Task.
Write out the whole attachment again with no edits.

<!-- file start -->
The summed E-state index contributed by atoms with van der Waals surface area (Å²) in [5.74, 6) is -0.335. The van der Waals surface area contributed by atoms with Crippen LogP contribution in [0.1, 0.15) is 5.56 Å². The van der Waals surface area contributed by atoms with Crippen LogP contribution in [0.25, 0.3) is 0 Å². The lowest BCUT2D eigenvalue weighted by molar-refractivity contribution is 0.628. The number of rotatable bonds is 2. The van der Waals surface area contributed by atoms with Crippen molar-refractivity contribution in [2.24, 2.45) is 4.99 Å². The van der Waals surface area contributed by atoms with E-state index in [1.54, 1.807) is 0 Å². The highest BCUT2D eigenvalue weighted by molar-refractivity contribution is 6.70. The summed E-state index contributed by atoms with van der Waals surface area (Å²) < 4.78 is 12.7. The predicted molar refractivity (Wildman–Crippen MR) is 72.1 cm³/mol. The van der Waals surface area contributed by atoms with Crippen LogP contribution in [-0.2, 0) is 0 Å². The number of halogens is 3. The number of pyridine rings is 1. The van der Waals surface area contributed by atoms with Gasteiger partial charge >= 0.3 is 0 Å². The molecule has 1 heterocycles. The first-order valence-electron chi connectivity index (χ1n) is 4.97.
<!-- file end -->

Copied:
The summed E-state index contributed by atoms with van der Waals surface area (Å²) in [5.74, 6) is -0.335. The van der Waals surface area contributed by atoms with Crippen LogP contribution in [0.1, 0.15) is 5.56 Å². The van der Waals surface area contributed by atoms with Crippen LogP contribution in [0.25, 0.3) is 0 Å². The lowest BCUT2D eigenvalue weighted by molar-refractivity contribution is 0.628. The number of rotatable bonds is 2. The van der Waals surface area contributed by atoms with Crippen molar-refractivity contribution in [2.24, 2.45) is 4.99 Å². The van der Waals surface area contributed by atoms with E-state index in [1.54, 1.807) is 0 Å². The highest BCUT2D eigenvalue weighted by molar-refractivity contribution is 6.70. The summed E-state index contributed by atoms with van der Waals surface area (Å²) < 4.78 is 12.7. The predicted molar refractivity (Wildman–Crippen MR) is 72.1 cm³/mol. The van der Waals surface area contributed by atoms with Crippen LogP contribution in [-0.2, 0) is 0 Å². The number of halogens is 3. The number of pyridine rings is 1. The van der Waals surface area contributed by atoms with Gasteiger partial charge >= 0.3 is 0 Å². The molecule has 1 heterocycles. The first-order valence-electron chi connectivity index (χ1n) is 4.97.